Posts with «robots» label

Boston Dynamics unveils an all-electric version of its Atlas robot

When Boston Dynamics announced on Tuesday it was retiring the hydraulic version of Atlas, there were a few hints that the company wasn't done with humanoid robots entirely. Sure enough, one day later, Boston Dynamics has unveiled an all-electric model.

Atlas was originally envisioned as a search-and-rescue robot and Boston Dynamics claims the latest model is designed for real-world applications. It calls Atlas "the world’s most dynamic humanoid robot" and it certainly looks limber. 

A video shows Atlas lying prostrate and flipping its feet over to push itself up into a standing position. The robot then turns its head 180 degrees, followed by its torso. The rotations of the legs and the rest of the body are a little unnerving, but it's an impressive display of balance and flexibility. 

The electric Atlas appears sleeker than its predecessor, which looked slightly like a person wearing an exosuit. Rather than having a face with human features, Atlas' featureless head looks a bit like a ring light.

Boston Dynamics says parent company Hyundai's next generation of automotive manufacturing tech is the "perfect testing ground for new Atlas applications." It plans to show off what the robot can really do over the coming months and years, and to put Atlas through its paces with a small group of partners at first.

The company is looking into new gripper systems to make sure Atlas is suitable for a range of commercial needs while building on the previous parkour-capable model's ability to lift and move a variety of heavy and irregular objects. It claims that the new Atlas will be stronger than before and it's confident that it can commercialize a humanoid robot.

"Atlas may resemble a human form factor, but we are equipping the robot to move in the most efficient way possible to complete a task, rather than being constrained by a human range of motion. Atlas will move in ways that exceed human capabilities," Boston Dynamics wrote in a blog post. "Combining decades of practical experience with first principles thinking, we are confident in our ability to deliver a robot uniquely capable of tackling dull, dirty and dangerous tasks in real applications."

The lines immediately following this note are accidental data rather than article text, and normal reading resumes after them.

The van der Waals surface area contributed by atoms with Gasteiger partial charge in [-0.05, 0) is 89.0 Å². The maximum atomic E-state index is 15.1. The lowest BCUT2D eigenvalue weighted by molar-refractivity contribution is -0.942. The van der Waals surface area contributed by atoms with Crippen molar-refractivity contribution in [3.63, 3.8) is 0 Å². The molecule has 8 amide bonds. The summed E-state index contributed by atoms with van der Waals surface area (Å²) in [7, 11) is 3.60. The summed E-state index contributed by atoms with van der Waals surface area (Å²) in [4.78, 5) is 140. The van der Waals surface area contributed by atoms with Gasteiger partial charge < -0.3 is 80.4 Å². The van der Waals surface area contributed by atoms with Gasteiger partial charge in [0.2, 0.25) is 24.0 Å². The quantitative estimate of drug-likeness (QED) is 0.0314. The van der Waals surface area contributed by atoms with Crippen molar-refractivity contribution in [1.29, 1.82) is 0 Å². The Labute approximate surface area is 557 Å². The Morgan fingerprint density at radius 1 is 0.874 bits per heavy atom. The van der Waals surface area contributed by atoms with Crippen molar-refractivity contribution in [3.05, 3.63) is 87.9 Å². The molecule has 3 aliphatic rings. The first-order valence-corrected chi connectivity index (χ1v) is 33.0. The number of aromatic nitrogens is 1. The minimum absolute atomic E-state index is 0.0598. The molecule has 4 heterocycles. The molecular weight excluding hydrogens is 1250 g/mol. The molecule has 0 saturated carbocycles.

Boston Dynamics is hardly the only company working on a humanoid robot. Tesla, of course, has one in the pipeline, while Menteebot, which can be controlled using natural-language voice commands emerged just this morning. 

However, Boston Dynamics has been working on robots with this form factor for well over a decade, far longer than most. As things stand, it may be best positioned to get a humanoid robot into workplaces and even homes. Before that though, you might expect to see some videos in which the electric Atlas shows off some slick dance moves.

This article originally appeared on Engadget at

This hopping robot with flailing legs could explore asteroids in the future

Over the past two-and-a-half years, a group of students from ETH Zurich have been developing a robot with three spindly legs that was designed to be able to hop like an insect in microgravity. That's right — the curious little machine was built for space, specifically for the exploration of small celestial bodies like asteroids and moons. SpaceHopper, as the robot is called, could thus provide us more information to advance our understanding of life's origin, of the origin of water on our planet and of asteroids as potential providers of valuable resources. 

It has no preferred orientation, so it can go in any direction, and it has nine motors that give it the capability to jump long distances in low-gravity environments. The robot can even self-right after landing, ensuring the safety of any scientific payload it may carry. Since SpaceHopper was made for use on asteroids and moons, which have very little gravity compared to Earth, it has to be tested under conditions similar to those environments first. To see if it will actually work as intended, the students and the European Space Agency have recently taken the robot on a parabolic flight that creates a zero gravity environment when the aircraft freefalls. Apparently, they had no idea if SpaceHopper would be able to move as they intended in zero gravity scenarios and seeing that it actually worked was a "massive weight off [their] shoulders."

You can watch SpaceHopper flail about in the test flight below:

This article originally appeared on Engadget at

Menteebot is a human-sized AI robot that you command with natural language

The whole world is ragging on a barely functional $700 AI pin at the moment, but what if similar tech was squeezed into a gigantic robot that lives in your home? That’s a worst case scenario for the recently-introduced Menteebot, a human-sized robot that’s stuffed to the brim with AI-adjacent bells and whistles.